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Catholic Sentinel | Portland, OR Tuesday, December 6, 2016

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Home : News : Pope Francis/Vatican
Pope says evangelists build bridges, not walls
Catholic News Service photo
Pope Francis greets the crowd upon arriving to lead the Angelus from the window of his apartment overlooking St. Peter's Square at the Vatican June 9.
Catholic News Service photo
Pope Francis greets the crowd upon arriving to lead the Angelus from the window of his apartment overlooking St. Peter's Square at the Vatican June 9.
Catholic News Service


VATICAN CITY — Like Jesus who dined with Pharisees and sinners and St. Paul who preached to idol worshippers, true evangelizers build bridges that lead unbelievers into the church, not walls to protect it, Pope Francis said.

The pope's words came in a homily May 8 during morning Mass in the Domus Sanctae Marthae, the Vatican guesthouse where he lives. The Vatican employees present included those responsible for furniture and decor in Vatican buildings.

Commenting on the day's reading from the Acts of the Apostles, in which St. Paul preaches to pagan Athenians at the Areopagus, Pope Francis said that "Paul is a pontifex, a builder of bridges. He doesn't want to become a builder of walls."

"He doesn't say: 'Idolaters, go to hell!" the pope said. "This is the attitude of Paul in Athens: Build a bridge to their heart, in order then to take another step and announce Jesus Christ."

Pope Francis said that the apostle followed the example of Jesus himself, who "dined with Pharisees, with sinners, with publicans, with doctors of the law. Jesus heard everyone, and when he said a word of condemnation, it was at the end, when there was nothing else to do.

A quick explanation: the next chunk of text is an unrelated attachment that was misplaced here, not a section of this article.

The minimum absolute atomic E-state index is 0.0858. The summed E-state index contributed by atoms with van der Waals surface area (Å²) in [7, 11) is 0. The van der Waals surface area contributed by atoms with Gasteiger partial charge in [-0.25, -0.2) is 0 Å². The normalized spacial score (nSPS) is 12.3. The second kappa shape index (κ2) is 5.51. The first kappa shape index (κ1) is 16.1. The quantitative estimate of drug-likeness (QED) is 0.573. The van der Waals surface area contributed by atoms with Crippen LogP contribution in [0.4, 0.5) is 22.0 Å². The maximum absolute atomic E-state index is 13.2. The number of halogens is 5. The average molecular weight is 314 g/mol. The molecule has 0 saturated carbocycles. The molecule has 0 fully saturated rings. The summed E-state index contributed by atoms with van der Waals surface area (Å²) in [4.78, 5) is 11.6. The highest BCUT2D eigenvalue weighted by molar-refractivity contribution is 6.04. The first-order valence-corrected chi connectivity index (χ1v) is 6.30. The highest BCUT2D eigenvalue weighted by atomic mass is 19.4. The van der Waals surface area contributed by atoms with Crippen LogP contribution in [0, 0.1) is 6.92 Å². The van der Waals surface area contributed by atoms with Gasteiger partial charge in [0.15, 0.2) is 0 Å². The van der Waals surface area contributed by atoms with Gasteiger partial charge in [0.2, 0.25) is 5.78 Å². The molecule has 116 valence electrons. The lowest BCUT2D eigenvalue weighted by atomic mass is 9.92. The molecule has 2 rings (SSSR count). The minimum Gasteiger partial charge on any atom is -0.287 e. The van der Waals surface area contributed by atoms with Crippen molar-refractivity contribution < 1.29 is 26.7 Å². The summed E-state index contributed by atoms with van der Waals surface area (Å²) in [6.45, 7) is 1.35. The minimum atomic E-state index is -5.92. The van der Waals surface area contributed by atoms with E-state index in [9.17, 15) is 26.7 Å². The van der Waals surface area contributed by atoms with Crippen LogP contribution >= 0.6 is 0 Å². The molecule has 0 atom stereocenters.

"Christians who are afraid to build bridges and prefer to build walls are Christians who are not sure of their faith, not sure of Jesus Christ," he said.

"When the church loses this apostolic courage," he said, "it becomes a stalled church, a tidy church, nice, very nice, but without fertility, because it has lost the courage to go to the peripheries, where there are so many victims of idolatry, of worldliness, of weak thinking."
In these terms, the pope said, "now is a good time in the life of the church, the last 50 or 60 years have been a good time.

"Because I remember when I was a child one would hear in Catholic families, in my family: 'No, we cannot go to their house, because they are not married in the church, eh!' It was like an exclusion. No, you couldn't go. Or 'because they are socialists or atheists, we cannot go,'" Pope Francis said.

"Now, thank God, that isn't said, right?" he said. "It was like a defense of the faith, but with walls. The Lord made bridges."





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